Pratt & Whitney Canada claims to have improved turnaround times for customers by 20 percent through a number of advances and innovations. For example, its online diagnostic tool enables customers using its PW300 turbofan, PW100 turboprop and PW200 turboshaft engine families to diagnose their engine issues quickly.
Here at the EBACE show, the engine maker is introducing a new product called flight acquisition storage transmission (FAST). This automatically acquires, stores and transmits engine and aircraft flight data for analysis for planned maintenance.
PW&C (Stand 1539) is continuing to expand its service network. It has partnered with China’s AVIC for a joint venture in Zhuzhou, in Hunan province, for civil-certified PT6A and PW100 series engines. It also is expanding its support infrastructure in Singapore and Long Beach, California, supporting turboshaft family of engines.
Flexible solutions are the new mantra at PWC. Operators can now avoid hefty lump-sum buy-in enrollment through a Flex enrollment option for its ESP program designed for in-service engines.
Earlier this year, an effective alternative to an overhaul–a PW200 engine exchange program–was introduced that will greatly reduce logistics and eliminate turnaround times, said PWC. Under this program, the first model PW206B2 powering the Eurocopter EC135 for executive transport and police and emergency medical services, will be introduced soon. The PW200 will models will follow based on market demand.
Meanwhile, PWC expects to assemble and ground test the first demonstrator version of its new PW800 turbofan some time this year, according to the company’s president John Saabas.
The PW800, which in 2008 had won a place on the now-defunct Cessna Citation Columbus, lost its only application when Cessna suspended the program in 2009. Undeterred, PWC still sees great potential for its use on a large business jet re-engining project, if not on an all-new design.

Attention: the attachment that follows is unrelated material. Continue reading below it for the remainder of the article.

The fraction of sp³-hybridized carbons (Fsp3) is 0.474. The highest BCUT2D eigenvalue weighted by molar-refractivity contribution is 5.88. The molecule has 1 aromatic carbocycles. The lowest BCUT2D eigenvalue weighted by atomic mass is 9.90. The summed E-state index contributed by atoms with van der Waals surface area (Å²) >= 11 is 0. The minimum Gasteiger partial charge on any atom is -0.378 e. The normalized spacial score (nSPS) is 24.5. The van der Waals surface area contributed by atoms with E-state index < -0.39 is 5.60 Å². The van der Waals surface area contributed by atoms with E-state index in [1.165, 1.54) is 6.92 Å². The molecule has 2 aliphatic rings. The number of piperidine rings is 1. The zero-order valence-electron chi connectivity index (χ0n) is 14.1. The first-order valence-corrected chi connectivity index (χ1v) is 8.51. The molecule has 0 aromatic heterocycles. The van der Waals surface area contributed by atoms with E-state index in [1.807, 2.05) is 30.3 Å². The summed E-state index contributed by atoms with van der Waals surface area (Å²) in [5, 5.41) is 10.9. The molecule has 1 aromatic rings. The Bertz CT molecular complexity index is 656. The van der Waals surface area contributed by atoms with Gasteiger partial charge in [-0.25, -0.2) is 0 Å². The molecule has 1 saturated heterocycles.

Because the PW800 shares a common core with the PW1000G geared turbofan destined to power new airliners, including the Bombardier C Series, Mitsubishi MRJ, Airbus A320neo and Irkut MC-21, PWC has already collected substantial data on the 10,000- to 20,000-pound-thrust turbofan’s potential performance attributes. Once the company marries the engine’s core with its low spool–consisting of the fan, low-pressure compressor and low-pressure turbine–it can start validating its figures and making a definitive case to OEMs, explained Saabas.
The large business jet segment continues to outperform the small- and medium-size category due to factors such as a dearth of financing and the growth in numbers of individuals around the world who can afford to buy big jets with cash. Although PWC projects a presence in the segment on the three-engine Dassault Falcon 7X with its PW307A, it continues to suffer with something of an identity crisis in the large twin-engine market.
“Right now we’ve got to get ourselves positioned on one of those big airplanes,” Saabas told AIN. Unfortunately, not many companies appear ready to spend their resources on new large-jet project any time soon, he noted.
“We feel that the Challenger one day will need to be re-engined,” said Saabas. “We also feel that Embraer’s next step will be something bigger than the Legacy 500. If you look at [Embraer’s] product line…there’s a gap in there that we figure they will fill.”